IRS Ok’s Passthrough entity Workarounds for SALT Cap
Passthrough Taxes Created by States as SALT Workarounds Will Be Allowed as Deduction Without Regard to any SALT Limitation
The IRS has now released guidance that proposed regulations will be released that will allow partnerships and S corporations to deduct state and local income taxes imposed on the entity. This development resolves an issue that has been around since Connecticut enacted the first passthrough tax following the passage of the Tax Cuts and Jobs Act.
On Monday, the IRS announced that it will be issuing proposed regulations allowing partnerships and S corporations to deduct state and local income taxes in full. Under the Tax Cuts and Jobs Act, individual taxpayers are currently limited to a state tax deduction of $10,000, annually (otherwise known as the “SALT cap”). Some states, including New Jersey, Connecticut and several others have enacted a so-called “workaround” of the SALT Cap, either mandating or allowing business entities to elect that state tax be paid by the business rather than the business owners in order to maintain the full federal tax benefit of state taxes.
In the announcement, the IRS indicated that the forthcoming regulations will treat these types of state tax payments as deductible and thereby reducing the federal income passed through to the owners. The IRS also clarified that they will respect the deduction whether the business level state tax is mandated or elected into. This announcement is a welcomed clarification from the IRS, will alleviate much of the uncertainty surrounding these SALT Cap workarounds enacted by certain states and may result in other states introducing similar tax regimes.
The IRS notes the following:
Certain jurisdictions described in section 164(b)(2) have enacted, or are contemplating the enactment of, tax laws that impose either a mandatory or elective entity-level income tax on partnerships and S corporations that do business in the jurisdiction or have income derived from or connected with sources within the jurisdiction. In certain instances, the jurisdiction’s tax law provides a corresponding or offsetting, owner-level tax benefit, such as a full or partial credit, deduction, or exclusion. The Treasury Department and the IRS are aware that there is uncertainty as to whether entity-level payments made under these laws to jurisdictions described in section 164(b)(2) other than U.S. territories must be taken into account in applying the SALT deduction limitation at the owner level.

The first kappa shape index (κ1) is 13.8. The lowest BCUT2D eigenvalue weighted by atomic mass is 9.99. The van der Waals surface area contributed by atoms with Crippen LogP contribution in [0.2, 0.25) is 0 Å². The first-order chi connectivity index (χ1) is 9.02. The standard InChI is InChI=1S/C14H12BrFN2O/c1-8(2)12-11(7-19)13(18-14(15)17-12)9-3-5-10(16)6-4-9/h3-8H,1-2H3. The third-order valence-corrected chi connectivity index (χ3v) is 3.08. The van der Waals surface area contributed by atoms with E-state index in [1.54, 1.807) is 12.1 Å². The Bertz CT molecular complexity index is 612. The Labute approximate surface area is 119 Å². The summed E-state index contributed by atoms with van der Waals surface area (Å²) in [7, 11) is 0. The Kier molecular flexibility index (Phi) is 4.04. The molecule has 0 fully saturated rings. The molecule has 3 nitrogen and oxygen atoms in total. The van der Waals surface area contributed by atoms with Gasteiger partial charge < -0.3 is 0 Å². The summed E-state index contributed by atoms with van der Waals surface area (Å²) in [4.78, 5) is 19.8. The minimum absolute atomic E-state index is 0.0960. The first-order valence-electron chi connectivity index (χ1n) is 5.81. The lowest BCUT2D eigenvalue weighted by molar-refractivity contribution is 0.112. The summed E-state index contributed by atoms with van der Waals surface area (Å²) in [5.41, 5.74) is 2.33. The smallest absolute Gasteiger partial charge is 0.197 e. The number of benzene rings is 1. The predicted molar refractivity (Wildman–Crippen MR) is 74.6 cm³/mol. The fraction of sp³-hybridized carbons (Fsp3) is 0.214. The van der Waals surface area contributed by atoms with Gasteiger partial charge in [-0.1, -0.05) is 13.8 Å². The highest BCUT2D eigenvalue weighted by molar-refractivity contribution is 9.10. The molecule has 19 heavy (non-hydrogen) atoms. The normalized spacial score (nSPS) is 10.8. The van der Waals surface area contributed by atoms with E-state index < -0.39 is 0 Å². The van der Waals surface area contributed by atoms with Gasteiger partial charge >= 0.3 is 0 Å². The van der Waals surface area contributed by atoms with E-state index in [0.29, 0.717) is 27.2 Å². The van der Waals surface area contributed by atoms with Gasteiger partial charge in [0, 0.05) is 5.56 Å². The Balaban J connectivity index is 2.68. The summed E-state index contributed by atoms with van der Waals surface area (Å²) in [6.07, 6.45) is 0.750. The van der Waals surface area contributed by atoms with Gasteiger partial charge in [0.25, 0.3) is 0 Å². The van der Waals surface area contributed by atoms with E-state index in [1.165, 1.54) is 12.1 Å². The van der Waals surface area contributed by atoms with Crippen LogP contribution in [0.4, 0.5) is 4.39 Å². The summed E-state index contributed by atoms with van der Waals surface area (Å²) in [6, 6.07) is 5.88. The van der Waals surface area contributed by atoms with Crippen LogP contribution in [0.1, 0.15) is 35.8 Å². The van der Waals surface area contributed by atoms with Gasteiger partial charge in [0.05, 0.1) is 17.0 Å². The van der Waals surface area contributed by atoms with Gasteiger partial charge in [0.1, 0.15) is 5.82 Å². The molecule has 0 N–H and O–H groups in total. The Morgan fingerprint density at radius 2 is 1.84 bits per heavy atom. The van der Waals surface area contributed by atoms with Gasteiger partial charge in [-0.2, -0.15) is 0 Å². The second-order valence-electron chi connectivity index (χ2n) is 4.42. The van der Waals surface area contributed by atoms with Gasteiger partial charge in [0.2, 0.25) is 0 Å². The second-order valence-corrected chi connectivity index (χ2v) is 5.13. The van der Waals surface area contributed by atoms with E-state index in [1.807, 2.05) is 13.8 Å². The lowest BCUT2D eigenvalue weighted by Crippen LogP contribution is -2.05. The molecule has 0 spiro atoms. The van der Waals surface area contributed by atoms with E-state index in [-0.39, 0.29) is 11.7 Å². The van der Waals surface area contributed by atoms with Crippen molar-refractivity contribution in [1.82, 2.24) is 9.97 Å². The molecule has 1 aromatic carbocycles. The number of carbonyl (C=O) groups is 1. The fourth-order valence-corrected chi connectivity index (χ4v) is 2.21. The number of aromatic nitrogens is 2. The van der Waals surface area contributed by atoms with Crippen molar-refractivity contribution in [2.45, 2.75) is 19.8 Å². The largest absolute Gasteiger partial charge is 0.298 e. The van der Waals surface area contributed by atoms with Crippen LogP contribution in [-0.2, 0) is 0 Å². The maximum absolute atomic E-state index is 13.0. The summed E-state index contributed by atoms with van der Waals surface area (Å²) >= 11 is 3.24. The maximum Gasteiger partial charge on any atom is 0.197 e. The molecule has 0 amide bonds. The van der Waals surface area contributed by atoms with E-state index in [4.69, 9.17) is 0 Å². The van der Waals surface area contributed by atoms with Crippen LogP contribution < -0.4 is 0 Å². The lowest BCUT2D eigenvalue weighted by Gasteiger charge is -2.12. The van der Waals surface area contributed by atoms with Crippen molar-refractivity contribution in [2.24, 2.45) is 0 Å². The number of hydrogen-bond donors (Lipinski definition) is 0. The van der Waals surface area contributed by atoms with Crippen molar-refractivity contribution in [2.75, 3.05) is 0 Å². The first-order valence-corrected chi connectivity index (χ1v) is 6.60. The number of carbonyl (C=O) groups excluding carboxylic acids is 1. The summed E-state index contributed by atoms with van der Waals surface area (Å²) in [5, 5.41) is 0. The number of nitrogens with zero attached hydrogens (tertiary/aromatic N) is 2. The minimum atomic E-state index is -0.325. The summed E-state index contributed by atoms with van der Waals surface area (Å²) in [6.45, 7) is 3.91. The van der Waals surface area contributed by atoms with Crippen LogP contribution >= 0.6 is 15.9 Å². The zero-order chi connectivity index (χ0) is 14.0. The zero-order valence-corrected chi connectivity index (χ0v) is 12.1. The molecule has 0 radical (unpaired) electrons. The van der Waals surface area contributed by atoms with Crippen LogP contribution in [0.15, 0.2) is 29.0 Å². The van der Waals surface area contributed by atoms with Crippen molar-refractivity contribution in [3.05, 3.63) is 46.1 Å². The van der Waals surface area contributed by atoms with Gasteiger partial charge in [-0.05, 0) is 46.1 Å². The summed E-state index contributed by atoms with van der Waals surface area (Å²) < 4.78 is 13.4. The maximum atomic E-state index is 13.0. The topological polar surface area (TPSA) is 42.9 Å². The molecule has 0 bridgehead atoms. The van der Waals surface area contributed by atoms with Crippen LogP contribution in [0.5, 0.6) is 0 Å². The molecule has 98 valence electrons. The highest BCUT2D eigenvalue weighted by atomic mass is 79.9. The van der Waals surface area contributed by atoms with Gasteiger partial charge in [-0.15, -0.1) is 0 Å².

The IRS begins by announcing that they will be issuing proposed regulations to allow this deduction:
.01 Purpose and scope. The Treasury Department and the IRS intend to issue proposed regulations to provide certainty to individual owners of partnerships and S corporations in calculating their SALT deduction limitations. Based on the statutory and administrative authorities described in section 2 of this notice, the forthcoming proposed regulations will clarify that Specified Income Tax Payments (as defined in section 3.02(1) of this notice) are deductible by partnerships and S corporations in computing their non-separately stated income or loss.
The Notice provides the following with regard to the deduction of such payments:
(2) Deductibility of Specified Income Tax Payments. If a partnership or an S corporation makes a Specified Income Tax Payment during a taxable year, the partnership or S corporation is allowed a deduction for the Specified Income Tax Payment in computing its taxable income for the taxable year in which the payment is made.
The term Specified Income Tax Payment is defined as follows: